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News & Events

About General Announcements

This page contains an archive of all entries posted to Physics Announcements in the General Announcements category. They are listed from newest to oldest.

Employment Opportunities is the previous category.

Notable Achievements is the next category.

Many more can be found on the main index page or by looking through the archives.

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General Announcements

November 25, 2013

PhD Proposal - Jane Sprigg

Date: Monday, November 25, 2013
Time: 12:30 pm
Location: PHYS 401

New measurement scheme for second-order correlation measurements of thermal light

Experiments using second order correlations have proven to be important for many applications, such as the Hanbury Brown Twiss interferometer which measures the angular size of stars, three dimensional LIDAR imaging, ghost imaging, quantum computing, and lithography. Of these experiments, only one regularly uses thermal light: the Hanbury Brown Twiss interferometer. The other experiments usually use lasers or entangled light sources, which are less than practical for many real-world applications. In addition, entangled experiments are typically performed at the single photon level and prone to decoherence. However, all of these experiments can also be performed with thermal light, such as sunlight, if one condition is met: the temporal coherence is increased allowing many measurements to be made within the coherence time. This is problematic for thermal light, as its temporal coherence is the inverse of its bandwidth, on the order of 10^-15. Our goal is to investigate the use of linear and nonlinear optics to stretch the time-scale of thermal light, reducing the bandwidth and increasing the temporal coherence without drastically reducing the intensity, allowing Hui Chen's Positive Negative Fluctuation Correlation Protocol to be used. This would result in a new method to achieve high intensity, high contrast second-order correlation measurements with broadband thermal light.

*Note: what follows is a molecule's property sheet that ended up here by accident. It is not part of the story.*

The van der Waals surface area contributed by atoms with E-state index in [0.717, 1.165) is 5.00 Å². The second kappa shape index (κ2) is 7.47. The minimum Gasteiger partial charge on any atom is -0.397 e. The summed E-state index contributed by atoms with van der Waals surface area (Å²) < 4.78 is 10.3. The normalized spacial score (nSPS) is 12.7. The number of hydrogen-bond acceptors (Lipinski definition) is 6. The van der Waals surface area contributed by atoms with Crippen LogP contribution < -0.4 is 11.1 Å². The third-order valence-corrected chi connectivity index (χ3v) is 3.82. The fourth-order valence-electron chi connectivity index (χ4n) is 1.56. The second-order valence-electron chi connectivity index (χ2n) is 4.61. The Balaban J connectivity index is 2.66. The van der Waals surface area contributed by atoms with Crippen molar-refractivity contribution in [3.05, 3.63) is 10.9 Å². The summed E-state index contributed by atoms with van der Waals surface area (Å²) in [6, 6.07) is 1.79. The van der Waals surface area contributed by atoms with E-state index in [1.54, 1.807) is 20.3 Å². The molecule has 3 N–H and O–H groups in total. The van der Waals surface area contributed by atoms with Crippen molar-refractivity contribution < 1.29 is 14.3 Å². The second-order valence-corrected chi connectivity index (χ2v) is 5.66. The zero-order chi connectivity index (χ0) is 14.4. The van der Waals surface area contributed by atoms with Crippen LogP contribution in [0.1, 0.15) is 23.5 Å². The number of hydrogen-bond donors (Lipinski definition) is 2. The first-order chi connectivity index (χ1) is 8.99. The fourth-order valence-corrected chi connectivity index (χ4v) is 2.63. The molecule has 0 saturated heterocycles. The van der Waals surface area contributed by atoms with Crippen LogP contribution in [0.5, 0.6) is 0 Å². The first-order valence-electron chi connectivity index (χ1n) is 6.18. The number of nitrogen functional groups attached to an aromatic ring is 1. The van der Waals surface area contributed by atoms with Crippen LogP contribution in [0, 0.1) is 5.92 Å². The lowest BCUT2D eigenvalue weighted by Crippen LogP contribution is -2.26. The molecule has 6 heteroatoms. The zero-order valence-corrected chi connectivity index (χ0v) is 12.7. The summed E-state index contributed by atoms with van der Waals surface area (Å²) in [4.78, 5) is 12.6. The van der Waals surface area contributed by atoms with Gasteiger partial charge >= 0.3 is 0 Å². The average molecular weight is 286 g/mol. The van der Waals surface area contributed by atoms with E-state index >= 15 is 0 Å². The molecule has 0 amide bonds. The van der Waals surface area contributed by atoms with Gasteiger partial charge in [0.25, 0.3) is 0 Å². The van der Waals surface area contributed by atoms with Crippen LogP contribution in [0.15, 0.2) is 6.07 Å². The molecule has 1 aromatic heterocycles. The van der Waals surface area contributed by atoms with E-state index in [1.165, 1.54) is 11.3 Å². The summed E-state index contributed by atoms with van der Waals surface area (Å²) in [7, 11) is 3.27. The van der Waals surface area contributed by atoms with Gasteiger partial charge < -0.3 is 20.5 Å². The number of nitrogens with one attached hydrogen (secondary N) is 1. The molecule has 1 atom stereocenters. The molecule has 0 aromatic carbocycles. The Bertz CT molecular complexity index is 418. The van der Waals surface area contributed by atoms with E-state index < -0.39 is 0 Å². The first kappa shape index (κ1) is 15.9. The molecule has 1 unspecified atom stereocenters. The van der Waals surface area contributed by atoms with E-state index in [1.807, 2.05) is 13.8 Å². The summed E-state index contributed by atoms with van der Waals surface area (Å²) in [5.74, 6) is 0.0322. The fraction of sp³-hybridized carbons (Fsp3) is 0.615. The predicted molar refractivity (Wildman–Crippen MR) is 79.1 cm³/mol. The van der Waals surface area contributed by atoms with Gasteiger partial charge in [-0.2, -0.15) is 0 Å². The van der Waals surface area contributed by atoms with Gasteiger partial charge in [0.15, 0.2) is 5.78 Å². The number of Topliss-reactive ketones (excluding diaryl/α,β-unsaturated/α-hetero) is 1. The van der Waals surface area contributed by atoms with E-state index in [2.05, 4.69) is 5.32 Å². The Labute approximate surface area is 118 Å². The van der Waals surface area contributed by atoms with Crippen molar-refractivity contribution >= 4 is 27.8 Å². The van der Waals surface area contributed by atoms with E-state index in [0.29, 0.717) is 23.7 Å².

November 11, 2013

PhD Proposal - Alex Henegar

Date: Monday, November 11, 2013
Time: 2:00 pm
Location: PHYS 401

Investigation of Atomic Layer Deposition of Metal Oxides on III-V Semiconductors

Atomic layer deposition (ALD) is becoming a leading technique for the fabrication of nanoscale materials because of its precise thickness control and unprecedented capability of film uniformity and surface conformality. Applications for such materials are diverse, ranging from Li-ion batteries and dye-sensitized solar cells to coatings on 3D structures and replacing SiO2 with high dielectric constant materials in metal oxide semiconductor field effect transistors (MOSFETs).

Our current understanding of ALD is based on ideal, one-pathway mechanisms. However, recent studies have shown we know very little about what reactions actually take place during ALD. The purpose of this research is to widen our understanding of the fundamentals of ALD by characterizing specific ALD processes such as the deposition Ta2O5 on InAs(100), post-deposition annealing effects on TiO2 thin films, the diffusion phenomenon of III-V semiconductor substrate atoms through metal oxide overlayers and explore the diffusion barrier capabilities of Al2O3 in these thin film systems.

September 10, 2013

PhD Proposal - Dan Jones

Date: Monday, September 23, 2013
Time: 1:00 pm
Location: PHYS 401

"Nonlinear Phase Shifts at Single-Photon Power Levels Using Tapered Optical Fibers in Rubidium Vapor"